> Everything you add to your tower must be counted against the dead weight
> specification, including all cables, masts, rotators and other
> Give serious consideration to using an aluminum mast and light weight
> antennas, feedlines and control cables.
> Its especially important to minimize every pound of weight above the top
> the tower (i.e., mast and antennas and feedlines). Every pound above the
> top of the tower adds very significantly to the moment on the lower tower
> sections and the tilting base.
> ---- Original message ----
>>Date: Thu, 14 Aug 2008 5:11:25 -0700
>>From: Dennis <firstname.lastname@example.org>
>>Subject: Re: [TowerTalk] Heights Towers Aluminum??
>>To: W3OA <email@example.com>, firstname.lastname@example.org
>>Thanks for taking the time to respond Dick.
>>Very good input on some of the issues I would be faced with. How do you
> rotate the antenna at 40' or is it stationaly? Isn't there some kind of
> ring assembly for rotating antennas on the sides of towers?
>>Thanks Dick, Dennis, k0eoo
>>---- W3OA <email@example.com> wrote:
>>> Hi Dennis -
>>> I have a 60' Heights tower with a fold-over kit and 10 feet of mast out
>>> the top.
>>> It's been up for 5 years now and I'm very happy with it.
>>> You do need to watch how big an antenna you put on it. If the antenna
>>> is too large you won't be able to lower the tower far enough to work on
>>> most of the antenna from the ground. I suppose that's obvious but it's
>>> a trade I thought about for a long time before I decide to get a
>>> fold-over tower. I ended up with two Force 12 C-4s, one at 40 feet and
>>> one at 70 feet. I can reach the feed points using an 8 foot step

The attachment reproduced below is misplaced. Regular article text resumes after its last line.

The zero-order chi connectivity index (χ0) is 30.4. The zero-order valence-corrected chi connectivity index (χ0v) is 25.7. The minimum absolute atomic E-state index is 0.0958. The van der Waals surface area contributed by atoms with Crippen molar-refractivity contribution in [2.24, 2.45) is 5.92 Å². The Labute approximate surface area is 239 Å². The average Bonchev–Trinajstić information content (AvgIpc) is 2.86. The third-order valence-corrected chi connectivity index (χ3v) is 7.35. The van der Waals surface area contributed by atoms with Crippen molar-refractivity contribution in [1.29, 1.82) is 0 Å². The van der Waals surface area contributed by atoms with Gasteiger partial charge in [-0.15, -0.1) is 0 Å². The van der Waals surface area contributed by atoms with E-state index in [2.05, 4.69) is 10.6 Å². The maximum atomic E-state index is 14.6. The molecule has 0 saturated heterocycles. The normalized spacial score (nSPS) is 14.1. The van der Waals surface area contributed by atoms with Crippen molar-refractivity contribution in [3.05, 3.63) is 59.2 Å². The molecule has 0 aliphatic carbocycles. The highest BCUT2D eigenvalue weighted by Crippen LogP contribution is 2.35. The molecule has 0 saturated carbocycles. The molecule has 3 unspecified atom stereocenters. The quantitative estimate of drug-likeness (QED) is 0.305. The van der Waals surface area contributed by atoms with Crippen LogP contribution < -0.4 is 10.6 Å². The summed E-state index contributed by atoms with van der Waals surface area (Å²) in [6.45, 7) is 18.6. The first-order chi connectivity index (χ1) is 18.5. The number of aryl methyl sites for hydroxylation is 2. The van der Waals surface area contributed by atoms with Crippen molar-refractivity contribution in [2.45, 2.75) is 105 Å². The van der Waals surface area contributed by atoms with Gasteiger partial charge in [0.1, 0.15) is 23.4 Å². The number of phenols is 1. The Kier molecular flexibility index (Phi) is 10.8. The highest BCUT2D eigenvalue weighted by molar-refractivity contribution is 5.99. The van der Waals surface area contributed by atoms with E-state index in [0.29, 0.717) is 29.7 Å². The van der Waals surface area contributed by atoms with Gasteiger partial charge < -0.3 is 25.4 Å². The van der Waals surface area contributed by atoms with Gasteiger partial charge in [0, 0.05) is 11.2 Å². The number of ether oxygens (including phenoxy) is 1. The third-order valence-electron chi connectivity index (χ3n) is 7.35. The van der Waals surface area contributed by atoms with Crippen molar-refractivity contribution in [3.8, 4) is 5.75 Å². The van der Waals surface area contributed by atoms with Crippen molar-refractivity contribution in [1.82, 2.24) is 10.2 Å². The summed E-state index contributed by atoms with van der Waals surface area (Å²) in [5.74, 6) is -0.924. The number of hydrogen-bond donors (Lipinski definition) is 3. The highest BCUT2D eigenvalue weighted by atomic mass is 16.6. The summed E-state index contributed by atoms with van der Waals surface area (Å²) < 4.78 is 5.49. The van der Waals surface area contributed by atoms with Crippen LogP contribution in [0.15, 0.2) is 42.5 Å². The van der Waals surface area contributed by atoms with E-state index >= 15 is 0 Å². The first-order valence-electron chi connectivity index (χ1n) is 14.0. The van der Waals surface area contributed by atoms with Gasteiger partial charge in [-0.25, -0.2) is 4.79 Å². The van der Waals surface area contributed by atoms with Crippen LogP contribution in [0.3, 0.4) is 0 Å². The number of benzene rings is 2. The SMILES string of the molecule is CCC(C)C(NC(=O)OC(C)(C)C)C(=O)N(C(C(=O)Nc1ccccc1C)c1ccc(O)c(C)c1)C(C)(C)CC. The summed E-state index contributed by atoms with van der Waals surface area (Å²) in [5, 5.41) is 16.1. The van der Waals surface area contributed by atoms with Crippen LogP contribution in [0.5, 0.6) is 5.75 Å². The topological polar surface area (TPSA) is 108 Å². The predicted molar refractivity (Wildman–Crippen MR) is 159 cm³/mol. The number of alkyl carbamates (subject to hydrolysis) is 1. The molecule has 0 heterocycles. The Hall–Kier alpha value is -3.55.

>>> Another gotcha I found out through experience is that rotor brakes that
>>> hold an antenna just fine when the tower is up may not hold the antenna
>>> in position as the tower rotates down. The antenna, of course, wants to
>>> rotate so its heavy end is pointed down and the break may not hold it in
>>> any other position. This can be an even bigger problem with side
>>> mounted antennas.
>>> I'd do it again 'cause I don't want to climb a tower.
>>> Good Luck - Dick, W3OA
>>> Message: 6
>>> Date: Mon, 11 Aug 2008 20:46:23 -0500
>>> From: "Dennis Petrich" <firstname.lastname@example.org>
>>> Subject: [TowerTalk] Heights Towers Aluminum??
>>> To: <email@example.com>
>>> Message-ID: <A577548AEF344F668DEB831F901180B9@D5V7GZF1>
>>> Content-Type: text/plain; format=flowed; charset="iso-8859-1";
>>> Hello all who have aluminum towers.
>>> I am thinking of putting up the tilt-over self supporting aluminum tower
>>> from Heights Towers. This one is 69' with the tilt-over kit and is
>>> 21sq' at 80mph. and will take a 12' mast. I will be putting up 15sq' of
>>> Anyone of you have experence with such a thing?? The whole tower tilts
>>> so you can work on the antenna from the ground, an idea I like very
>>> You can see it on their web page.
>>> Thanks in advance for your comments
>>> Dennis, k0eoo
>>> TowerTalk mailing list